The second time was last spring, he was raced across a road on a bicycle. This time he was quite close to a car. I screamed so loud the whole estate must have heard me, and the driver slammed on his breaks. I was shaking, near tears and could not even speak. When we went home, I locked his bicycle up in the shed. He really loves his bikes and not being able to go out and ride anything for a week nearly killed him. Looking back on it - he'd have rather been smacked. But the loss of the bike made an impression, and in my opinion, the punishment suited the crime. His father said if it happened again the bicycles would be in the attic for a very long time. I'm glad I never resorted to violence. Now with my youngest I have a lot more confidence and have no problem finding another way to deal with a difficult situation.
I've also learned as a parent to ignore what anyone else thinks. I do not allow my children to be nuisance to others, but other than that, what we do is our business. I did over hear some rude comments about allowing my sons dessert before their dinner at Pizza Hut ( from a parent who was angry because her child wanted the same). Well, my sons don't get Pizza hut often, it's a big treat, especially making the ice creams. it's kind of a waste because they only eat a few bites, but they do have fun. I have found they will eat a tiny bit of ice cream and then tuck into the pizza, which they absolutely love. But even if they didn't, even if I just took their Pizza home for later, a few times a year of dessert first will not seriously harm them, so who cares what anyone else thinks? As a parent you ca always find someone who will criticise the way you do things - I think we all need to learn not to be swayed by others opinions, and do what we feel is best for our own child.
I known discipline is my weak point in parenting, but I do mean no when I say no. I do always take the time to explain to my children why they can't do something though. I also always explain how another person or animal might feel. I think most of the time they behave because they don't want to hurt anyone else or their feelings. I am so lucky that I have boys close in age who always think how the other one feels and are kind and share so easily. Once they know something like shouting in a restaurant isn't being nice to other people, they do not seem to want to do it. Most of time explaining why not is all it takes to make them stop, although this doesn't work as well with the 2 year old.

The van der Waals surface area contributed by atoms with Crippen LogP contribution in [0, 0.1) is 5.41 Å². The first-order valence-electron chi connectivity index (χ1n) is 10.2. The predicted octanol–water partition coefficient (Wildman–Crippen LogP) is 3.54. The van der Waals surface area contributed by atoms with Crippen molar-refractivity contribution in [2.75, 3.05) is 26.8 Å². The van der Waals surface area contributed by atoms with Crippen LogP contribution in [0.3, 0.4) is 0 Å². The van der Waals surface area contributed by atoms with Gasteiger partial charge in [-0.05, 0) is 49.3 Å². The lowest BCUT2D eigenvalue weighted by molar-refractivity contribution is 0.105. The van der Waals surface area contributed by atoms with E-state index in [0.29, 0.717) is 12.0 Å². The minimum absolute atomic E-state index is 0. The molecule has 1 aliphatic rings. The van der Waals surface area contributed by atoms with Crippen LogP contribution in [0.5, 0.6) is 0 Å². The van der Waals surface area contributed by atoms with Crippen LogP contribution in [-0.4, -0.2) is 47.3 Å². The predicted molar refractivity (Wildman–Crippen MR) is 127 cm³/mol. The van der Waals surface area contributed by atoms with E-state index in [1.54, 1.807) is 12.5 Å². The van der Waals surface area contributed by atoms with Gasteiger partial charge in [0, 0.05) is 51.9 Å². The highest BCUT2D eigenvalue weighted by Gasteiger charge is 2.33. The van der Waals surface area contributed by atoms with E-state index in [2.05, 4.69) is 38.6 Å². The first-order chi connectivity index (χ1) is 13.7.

If however my son can come with a logical argument - I might change my mind. For instance " I know I am supposed to finish my school work first, but I really want to see this show. Can I watch it first if I go right to my room and finish afterwards ?" Sounds fair to me, so I will agree. The kids in our youth group even had me down to a tee on this. Every time they wanted to change a rule, they would ask why they couldn't do something, then go into a huddle and find a logical way around every one of my concerns, come back and present their case, and they did always win, but only because they found a way for me to satisfy every safety concern. If they couldn't come with a way around my concerns, they didn't bother to ask. But I will only listen to politely phrased and logical arguments, no screaming whining or just going over the same point 100 times.